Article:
Wanlu: Of Being In Sync And Insane

Note: Gillan Ropero, a friend and fellow UST Journalism alumna, helped in the writing of this article. We were asked to produce a feature story from a mock press conference featuring the subject.

Walking unassumingly into the dim-lighted hall, he makes his way into the microphone platform wearing a plain black shirt, a good old pair of denim jeans, and a necklace with a black circular pendant.

For a guy whose life almost depended on maneuvering of fully clad hand puppets and delivering of punch lines in varying tones and accents, Wanlu, or Juancho Lunaria in his life behind the spotlight, sure dresses too simply, almost camouflaging into the dark walls of the hall. Without ado, he talks about his life story and the characters he brings to life through his hands.

“A lot of people don’t know this but I joined Talentadong Pinoy when I was just starting out as a ventriloquist. I was just a beginner when I [became] a Hall-of-Famer,” he shares matter-of-factly, revealing not only the fact that he learned puppetry about five years ago but also his ability to speak in a learned fashion.

As it turns out, Wanlu is actually a dentistry undergraduate. “Not a lot of people know that (I was an amateur ventriloquist) because, of course, I acted like I was a professional,” Wanlu quips, exhibiting throughout the conference his deadpan humor that tickles even the rarely-smiling person in the room.

Perhaps it was the magic he had in his hands since 1988, when he first became friends with it, that makes him a master of what makes people giggle. Or maybe it was in his voice, the very attribute that now allows him to meet famous fellow ventriloquists like Jeff Dunham and Terry Fator. Probably, it was his charm that was already there in his childhood—only that time, no one was able to witness it apart from himself.

A boy who was always left alone in the house, Wanlu shares his freshest memories as the bunso in the family. “I was forced to talk to myself, which trained me unconsciously for ventriloquism,” he says with a chuckle, openly admitting his nonetheless still “not so bad” childhood.

But it wasn’t his childhood dream, of course. “I [would have been] a cellphone snatcher,” Wanlu says jokingly, eliciting claps and heaps of laughter from the audience. “I’ve always wanted to entertain people,” says the practicing magician, who was actually a gas boy and a jeepney barker before he almost gave up in his first few tries as a ventriloquist.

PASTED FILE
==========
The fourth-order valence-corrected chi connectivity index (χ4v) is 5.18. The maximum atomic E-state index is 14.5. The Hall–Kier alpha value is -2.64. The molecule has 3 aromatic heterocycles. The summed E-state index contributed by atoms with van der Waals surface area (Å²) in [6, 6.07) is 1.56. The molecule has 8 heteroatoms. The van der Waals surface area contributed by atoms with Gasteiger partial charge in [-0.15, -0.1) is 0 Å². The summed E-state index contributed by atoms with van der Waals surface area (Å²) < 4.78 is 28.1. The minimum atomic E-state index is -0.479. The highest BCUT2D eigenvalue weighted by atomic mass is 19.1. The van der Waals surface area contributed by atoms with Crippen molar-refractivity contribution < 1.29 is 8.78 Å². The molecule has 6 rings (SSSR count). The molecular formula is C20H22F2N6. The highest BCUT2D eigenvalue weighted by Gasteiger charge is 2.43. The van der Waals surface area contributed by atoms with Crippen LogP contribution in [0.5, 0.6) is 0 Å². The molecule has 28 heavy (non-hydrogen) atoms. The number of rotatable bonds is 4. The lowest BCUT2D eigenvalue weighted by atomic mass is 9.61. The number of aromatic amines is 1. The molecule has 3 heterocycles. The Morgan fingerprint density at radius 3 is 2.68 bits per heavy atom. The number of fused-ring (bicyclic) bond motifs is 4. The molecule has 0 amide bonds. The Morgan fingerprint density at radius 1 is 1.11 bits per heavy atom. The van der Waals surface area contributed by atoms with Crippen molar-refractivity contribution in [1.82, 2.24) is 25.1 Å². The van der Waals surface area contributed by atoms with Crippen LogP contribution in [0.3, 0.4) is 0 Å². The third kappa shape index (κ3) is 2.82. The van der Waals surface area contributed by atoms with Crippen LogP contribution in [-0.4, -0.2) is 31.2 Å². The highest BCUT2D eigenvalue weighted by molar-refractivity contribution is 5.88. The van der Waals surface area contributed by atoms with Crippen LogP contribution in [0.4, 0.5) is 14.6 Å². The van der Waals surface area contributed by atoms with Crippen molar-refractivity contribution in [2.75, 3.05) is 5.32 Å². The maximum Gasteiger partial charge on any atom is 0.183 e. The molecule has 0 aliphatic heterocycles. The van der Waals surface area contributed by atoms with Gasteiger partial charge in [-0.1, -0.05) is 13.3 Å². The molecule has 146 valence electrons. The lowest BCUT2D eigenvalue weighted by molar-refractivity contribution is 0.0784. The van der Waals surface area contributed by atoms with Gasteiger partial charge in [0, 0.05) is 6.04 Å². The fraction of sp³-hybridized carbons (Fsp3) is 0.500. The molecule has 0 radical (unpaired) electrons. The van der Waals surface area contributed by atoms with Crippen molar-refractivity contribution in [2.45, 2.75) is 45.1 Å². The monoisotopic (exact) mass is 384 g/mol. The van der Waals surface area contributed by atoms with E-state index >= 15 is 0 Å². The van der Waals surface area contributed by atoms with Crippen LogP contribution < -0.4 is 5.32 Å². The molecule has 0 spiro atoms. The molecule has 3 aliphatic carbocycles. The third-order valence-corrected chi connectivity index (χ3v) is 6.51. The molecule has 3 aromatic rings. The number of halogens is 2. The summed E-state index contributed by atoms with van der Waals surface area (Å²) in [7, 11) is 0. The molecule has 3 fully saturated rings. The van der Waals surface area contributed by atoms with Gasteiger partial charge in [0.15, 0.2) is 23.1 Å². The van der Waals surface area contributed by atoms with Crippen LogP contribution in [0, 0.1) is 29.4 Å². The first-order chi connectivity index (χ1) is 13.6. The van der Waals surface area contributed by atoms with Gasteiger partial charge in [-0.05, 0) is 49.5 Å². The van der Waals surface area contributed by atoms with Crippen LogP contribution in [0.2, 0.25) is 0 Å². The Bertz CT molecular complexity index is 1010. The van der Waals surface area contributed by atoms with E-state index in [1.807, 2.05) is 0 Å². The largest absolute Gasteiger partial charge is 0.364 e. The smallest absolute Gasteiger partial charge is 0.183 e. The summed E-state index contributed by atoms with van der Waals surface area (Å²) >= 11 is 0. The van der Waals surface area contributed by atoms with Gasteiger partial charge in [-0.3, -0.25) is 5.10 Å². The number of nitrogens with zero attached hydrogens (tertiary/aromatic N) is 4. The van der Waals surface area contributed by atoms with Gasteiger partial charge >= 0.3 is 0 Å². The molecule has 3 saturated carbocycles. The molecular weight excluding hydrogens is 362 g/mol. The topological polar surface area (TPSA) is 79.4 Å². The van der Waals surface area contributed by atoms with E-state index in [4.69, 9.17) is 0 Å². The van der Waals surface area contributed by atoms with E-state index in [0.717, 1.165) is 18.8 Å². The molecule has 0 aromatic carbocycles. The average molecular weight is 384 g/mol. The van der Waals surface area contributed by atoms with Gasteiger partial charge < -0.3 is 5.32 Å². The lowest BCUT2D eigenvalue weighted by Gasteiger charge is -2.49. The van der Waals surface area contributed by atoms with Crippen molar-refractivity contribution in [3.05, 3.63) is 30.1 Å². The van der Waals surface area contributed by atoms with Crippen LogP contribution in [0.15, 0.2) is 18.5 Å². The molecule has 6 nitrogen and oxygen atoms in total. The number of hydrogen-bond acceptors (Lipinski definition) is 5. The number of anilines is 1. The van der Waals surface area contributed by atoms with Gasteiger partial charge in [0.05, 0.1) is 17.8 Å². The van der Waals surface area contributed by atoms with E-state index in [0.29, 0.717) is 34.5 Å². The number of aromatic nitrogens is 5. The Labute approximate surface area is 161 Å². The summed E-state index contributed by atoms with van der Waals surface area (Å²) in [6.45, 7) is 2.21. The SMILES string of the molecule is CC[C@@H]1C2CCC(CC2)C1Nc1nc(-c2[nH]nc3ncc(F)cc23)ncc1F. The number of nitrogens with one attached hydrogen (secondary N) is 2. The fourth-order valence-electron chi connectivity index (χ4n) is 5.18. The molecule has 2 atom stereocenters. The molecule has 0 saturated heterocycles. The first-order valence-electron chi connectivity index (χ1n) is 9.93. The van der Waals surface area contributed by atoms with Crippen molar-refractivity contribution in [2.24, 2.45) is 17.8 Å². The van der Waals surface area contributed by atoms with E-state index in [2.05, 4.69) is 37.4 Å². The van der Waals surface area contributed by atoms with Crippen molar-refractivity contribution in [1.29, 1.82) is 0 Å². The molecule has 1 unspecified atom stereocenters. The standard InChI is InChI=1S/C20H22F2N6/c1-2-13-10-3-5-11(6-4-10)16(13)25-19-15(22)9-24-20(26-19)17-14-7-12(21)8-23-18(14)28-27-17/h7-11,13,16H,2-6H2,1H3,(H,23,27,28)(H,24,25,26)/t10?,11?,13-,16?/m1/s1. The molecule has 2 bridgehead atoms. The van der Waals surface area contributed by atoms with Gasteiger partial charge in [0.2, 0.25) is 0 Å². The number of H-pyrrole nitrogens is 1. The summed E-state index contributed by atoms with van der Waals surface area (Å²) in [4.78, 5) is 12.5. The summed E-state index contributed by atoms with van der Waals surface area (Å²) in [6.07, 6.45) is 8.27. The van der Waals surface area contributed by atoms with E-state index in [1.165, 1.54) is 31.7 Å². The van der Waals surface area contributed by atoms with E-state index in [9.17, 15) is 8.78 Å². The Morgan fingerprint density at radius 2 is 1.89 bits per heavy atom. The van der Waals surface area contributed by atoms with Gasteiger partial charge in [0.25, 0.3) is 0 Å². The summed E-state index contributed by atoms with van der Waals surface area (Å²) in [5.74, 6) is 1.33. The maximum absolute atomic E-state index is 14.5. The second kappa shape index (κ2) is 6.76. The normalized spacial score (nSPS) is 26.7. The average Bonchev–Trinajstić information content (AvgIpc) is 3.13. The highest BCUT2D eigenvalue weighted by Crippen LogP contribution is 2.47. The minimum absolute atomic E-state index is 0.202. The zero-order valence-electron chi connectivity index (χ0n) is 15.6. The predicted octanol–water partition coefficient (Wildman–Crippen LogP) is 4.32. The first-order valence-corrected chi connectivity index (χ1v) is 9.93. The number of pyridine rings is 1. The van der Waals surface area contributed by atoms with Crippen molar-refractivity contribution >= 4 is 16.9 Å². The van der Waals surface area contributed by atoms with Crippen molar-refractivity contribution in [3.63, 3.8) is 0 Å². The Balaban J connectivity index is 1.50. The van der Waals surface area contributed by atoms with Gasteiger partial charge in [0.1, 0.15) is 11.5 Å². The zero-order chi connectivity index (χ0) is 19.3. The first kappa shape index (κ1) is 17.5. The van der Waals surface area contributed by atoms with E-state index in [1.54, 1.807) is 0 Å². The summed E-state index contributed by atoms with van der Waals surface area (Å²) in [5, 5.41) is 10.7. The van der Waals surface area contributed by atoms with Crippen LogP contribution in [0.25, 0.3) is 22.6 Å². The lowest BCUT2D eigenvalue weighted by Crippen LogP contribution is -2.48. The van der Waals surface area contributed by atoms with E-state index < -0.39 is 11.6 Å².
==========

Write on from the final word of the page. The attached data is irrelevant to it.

He confesses how his agent at first opposed his venturing into stand-up comedy. “The very first gig, I remember, my agent told me ‘Wanlu, di para sa’yo ‘yan. ‘Wag mo gawin ‘yan.’

But Wanlu never tried to quit. “I always felt ventriloquism was something unique I could offer to them. I was quite confident that if I worked hard, I would get the results [that I wanted],” he says with a hint of amazement on how the craft has gone mainstream. “Now even a magtataho knows the word.”

He again fills the room with spontaneous eruptions of hilarity, delivering every punch line and joke with proper timing and mastery through his puppets Nicolo, the charming little boy with witty banters, and Congressman Dominador, who portrays a comedic dirty old man ridiculously called Cong Dom.

For this thriving artist, ventriloquism is no longer a job but a mission—an advocacy to provide amusement through making his own Pinocchios come alive with just minimal movement and a little play on voices.

This mission does not cease for the striving puppeteer, who reveals to the audience one incident that proves how “crazy” he turned out to be for his adopted kids.

Before he and his wife go to sleep at night, he shares, he bids good night to his kids and, yes, to his puppets. To this, his wife teasingly remarks, “Sira na talaga ulo mo.

“If you want to succeed, you have to fool yourself (that) these are real characters,” says Wanlu, confidently admitting his so-called insanity. “When I first started, natatawa naman ako sa sarili ko. Kung natatawa ako sa sarili ko, [siguro naman] matatawa rin sila sa akin,” he says, adding that his driving force is himself.

“When I find myself funny, I want other people to be, too.”


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